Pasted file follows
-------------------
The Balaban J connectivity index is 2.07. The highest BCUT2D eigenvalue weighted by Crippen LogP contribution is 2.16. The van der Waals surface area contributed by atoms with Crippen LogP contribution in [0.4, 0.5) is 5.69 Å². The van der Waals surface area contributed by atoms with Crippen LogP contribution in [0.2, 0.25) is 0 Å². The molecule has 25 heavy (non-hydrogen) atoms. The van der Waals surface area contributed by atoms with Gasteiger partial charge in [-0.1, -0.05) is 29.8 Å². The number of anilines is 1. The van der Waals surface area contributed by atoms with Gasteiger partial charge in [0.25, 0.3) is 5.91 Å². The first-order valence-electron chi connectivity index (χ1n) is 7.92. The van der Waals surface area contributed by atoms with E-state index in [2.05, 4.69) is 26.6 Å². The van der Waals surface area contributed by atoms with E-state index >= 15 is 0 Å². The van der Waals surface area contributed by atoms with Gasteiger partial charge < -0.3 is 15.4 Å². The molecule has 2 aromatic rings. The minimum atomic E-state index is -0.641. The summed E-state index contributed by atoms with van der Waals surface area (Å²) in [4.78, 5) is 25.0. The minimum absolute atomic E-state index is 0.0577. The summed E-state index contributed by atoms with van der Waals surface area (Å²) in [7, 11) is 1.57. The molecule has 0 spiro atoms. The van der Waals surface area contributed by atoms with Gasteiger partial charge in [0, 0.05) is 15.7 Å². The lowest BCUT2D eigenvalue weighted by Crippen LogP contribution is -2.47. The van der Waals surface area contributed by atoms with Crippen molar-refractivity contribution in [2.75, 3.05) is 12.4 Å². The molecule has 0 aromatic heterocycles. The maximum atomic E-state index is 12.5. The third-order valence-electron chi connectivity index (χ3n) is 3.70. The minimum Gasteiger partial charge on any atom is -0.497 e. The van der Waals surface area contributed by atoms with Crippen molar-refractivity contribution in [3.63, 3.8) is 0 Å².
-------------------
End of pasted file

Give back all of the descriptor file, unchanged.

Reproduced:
The Balaban J connectivity index is 2.07. The highest BCUT2D eigenvalue weighted by Crippen LogP contribution is 2.16. The van der Waals surface area contributed by atoms with Crippen LogP contribution in [0.4, 0.5) is 5.69 Å². The van der Waals surface area contributed by atoms with Crippen LogP contribution in [0.2, 0.25) is 0 Å². The molecule has 25 heavy (non-hydrogen) atoms. The van der Waals surface area contributed by atoms with Gasteiger partial charge in [-0.1, -0.05) is 29.8 Å². The number of anilines is 1. The van der Waals surface area contributed by atoms with Gasteiger partial charge in [0.25, 0.3) is 5.91 Å². The first-order valence-electron chi connectivity index (χ1n) is 7.92. The van der Waals surface area contributed by atoms with E-state index in [2.05, 4.69) is 26.6 Å². The van der Waals surface area contributed by atoms with E-state index >= 15 is 0 Å². The van der Waals surface area contributed by atoms with Gasteiger partial charge < -0.3 is 15.4 Å². The molecule has 2 aromatic rings. The minimum atomic E-state index is -0.641. The summed E-state index contributed by atoms with van der Waals surface area (Å²) in [4.78, 5) is 25.0. The minimum absolute atomic E-state index is 0.0577. The summed E-state index contributed by atoms with van der Waals surface area (Å²) in [7, 11) is 1.57. The molecule has 0 spiro atoms. The van der Waals surface area contributed by atoms with Gasteiger partial charge in [0, 0.05) is 15.7 Å². The lowest BCUT2D eigenvalue weighted by Crippen LogP contribution is -2.47. The van der Waals surface area contributed by atoms with Crippen molar-refractivity contribution in [2.75, 3.05) is 12.4 Å². The molecule has 0 aromatic heterocycles. The maximum atomic E-state index is 12.5. The third-order valence-electron chi connectivity index (χ3n) is 3.70. The minimum Gasteiger partial charge on any atom is -0.497 e. The van der Waals surface area contributed by atoms with Crippen molar-refractivity contribution in [3.63, 3.8) is 0 Å².